We have witnessed a race for space that began our junior fall, when the Soviets launched Sputnik 1 on October 4, 1957; twelve years later, in time for our tenth reunion, America became the first nation to put a man on the moon. Our country fought and lost an unpopular war in Vietnam at the cost of 58,000 lives. We successfully pushed the dictator of Iraq from his invasion of Kuwait. We were attacked by Islamic terrorists on 9/11, an act which altered our country and divided our citizens, but highlighted those liberties we take for granted and reminded us of the fragility of our democracy and of our individual mortality. We read of the murder of untold thousands in China, as the Cultural Revolution began and then ended coincident with the death of Mao Tse Tung. The Berlin Wall was erected in 1961 shortly after our graduation and fell twenty-eight years later – at the time of our thirtieth anniversary – as the forces of democracy and capitalism defeated the tyranny and repression of Communism, providing freedom and opportunity to millions of Eastern Europeans.

Great strides have been made in the social fabric of the Nation. The Civil Rights Wars were a part of our young man-hood. At the time we graduated segregation was the rule in the South: African-Americans were made to drink from special water fountains, to sit at the back of busses and were not permitted in many schools scattered throughout the South. Yet, in time for our fiftieth, we elected as President our first African-American. Women, who were forbidden from opportunities in the workplace and from attending many educational institutions, have achieved equality. Three of the last four Secretaries of State have been women, one of them an African-American. The Speaker of the House, the third highest office in America, is a woman. Democracies have mushroomed around the world, more than tripling in the past fifty years. Communications and the internet have changed our lives in ways inconceivable at the time of our graduation. The advantages many of us had growing up are now offered to an ever-increasing multitude.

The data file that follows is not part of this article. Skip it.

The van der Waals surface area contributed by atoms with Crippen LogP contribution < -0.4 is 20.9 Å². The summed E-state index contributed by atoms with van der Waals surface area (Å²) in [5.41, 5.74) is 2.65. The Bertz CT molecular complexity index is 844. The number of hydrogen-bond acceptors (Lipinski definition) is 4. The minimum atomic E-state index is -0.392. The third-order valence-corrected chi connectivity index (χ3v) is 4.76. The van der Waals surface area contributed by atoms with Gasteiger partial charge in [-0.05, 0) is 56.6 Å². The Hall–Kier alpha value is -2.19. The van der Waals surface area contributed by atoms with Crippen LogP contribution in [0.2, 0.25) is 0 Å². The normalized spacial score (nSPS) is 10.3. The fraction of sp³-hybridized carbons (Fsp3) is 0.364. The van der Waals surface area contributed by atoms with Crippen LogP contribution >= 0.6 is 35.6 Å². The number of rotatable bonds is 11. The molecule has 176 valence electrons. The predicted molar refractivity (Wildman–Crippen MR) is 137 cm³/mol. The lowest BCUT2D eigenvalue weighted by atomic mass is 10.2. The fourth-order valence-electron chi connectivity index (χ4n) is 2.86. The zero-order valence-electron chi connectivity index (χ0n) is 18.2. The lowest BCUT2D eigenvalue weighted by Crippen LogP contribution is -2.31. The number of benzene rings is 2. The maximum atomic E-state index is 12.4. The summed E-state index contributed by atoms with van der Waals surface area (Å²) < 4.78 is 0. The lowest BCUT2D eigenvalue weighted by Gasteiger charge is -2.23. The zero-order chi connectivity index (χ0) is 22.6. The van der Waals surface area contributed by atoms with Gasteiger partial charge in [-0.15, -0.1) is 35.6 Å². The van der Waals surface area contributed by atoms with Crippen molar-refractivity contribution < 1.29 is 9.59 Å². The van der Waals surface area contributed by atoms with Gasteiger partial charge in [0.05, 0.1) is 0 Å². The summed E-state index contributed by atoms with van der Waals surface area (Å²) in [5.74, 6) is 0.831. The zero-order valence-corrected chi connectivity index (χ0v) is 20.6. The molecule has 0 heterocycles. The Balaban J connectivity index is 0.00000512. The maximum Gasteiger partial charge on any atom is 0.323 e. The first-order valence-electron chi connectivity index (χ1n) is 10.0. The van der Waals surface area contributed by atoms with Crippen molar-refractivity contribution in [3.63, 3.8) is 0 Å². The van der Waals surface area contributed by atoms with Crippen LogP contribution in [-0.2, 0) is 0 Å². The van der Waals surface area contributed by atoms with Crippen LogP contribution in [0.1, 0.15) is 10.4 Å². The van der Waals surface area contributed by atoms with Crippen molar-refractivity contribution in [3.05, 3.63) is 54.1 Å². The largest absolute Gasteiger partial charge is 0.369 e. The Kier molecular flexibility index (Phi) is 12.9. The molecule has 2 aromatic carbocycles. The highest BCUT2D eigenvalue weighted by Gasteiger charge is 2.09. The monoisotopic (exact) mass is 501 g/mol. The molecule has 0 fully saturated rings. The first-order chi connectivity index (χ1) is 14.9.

Reunion weekend was an opportunity to look back on the passage of half a century and to consider the age we are now. It was sobering to note the appearance of a tent for those celebrating their twenty-fifth and fiftieth anniversaries, but none for the seventy-fifth. At a moving memorial service on Saturday, the names of those graduates who had died in the past year were read aloud. It had been forty-five years since I attended a reunion and fifty years since I had seen most of my classmates. As I heard the names of those of the class of 1959 – Bill Ellis, David Westgate and John Willett – men whom I had not seen in fifty years, their faces appeared in my mind as they had been, forever young. As in A. E. Housman’s Athlete, the name did not die before the man.

A welcome addition to the usual name tag was a photo of each of us, recovered from the dusty pages of our year book, embedded on a pin; so, looking at a classmate, one was able, at a glance, to see both the past and the present. Concerns regarding the passage of time and the natural alteration of our bodies gave way to conversations about lives lived well, families loved and expanding, jobs that brought satisfaction, travels that educated and, for several, well-earned retirement. While old school tales, embellished of course, of youthful indiscretions were enjoyed, enough time had passed, so that most of the conversation dealt with other subjects, of the present and the future. Thankfully, medical problems and politics were generally avoided. It was like meeting a group of men and their wives for the first time, but knowing we had something in common in our distant past. The fact that we are no longer encumbered or intimidated by the role our fellow students once played – the best actor, the top student or the foremost athlete – provided the means for familiar and comfortable conversation.

I had not looked forward to the weekend, but as Caroline and I drove home following dinner on Saturday we spoke of the day and a half and the pleasure we derived from spending time with an enjoyable group, importantly ones whom I had known in their teens and now, in the late summer of their years, ones with whom I am reacquainted. My old roommate, John Harper, urged I attend. Thanks, John.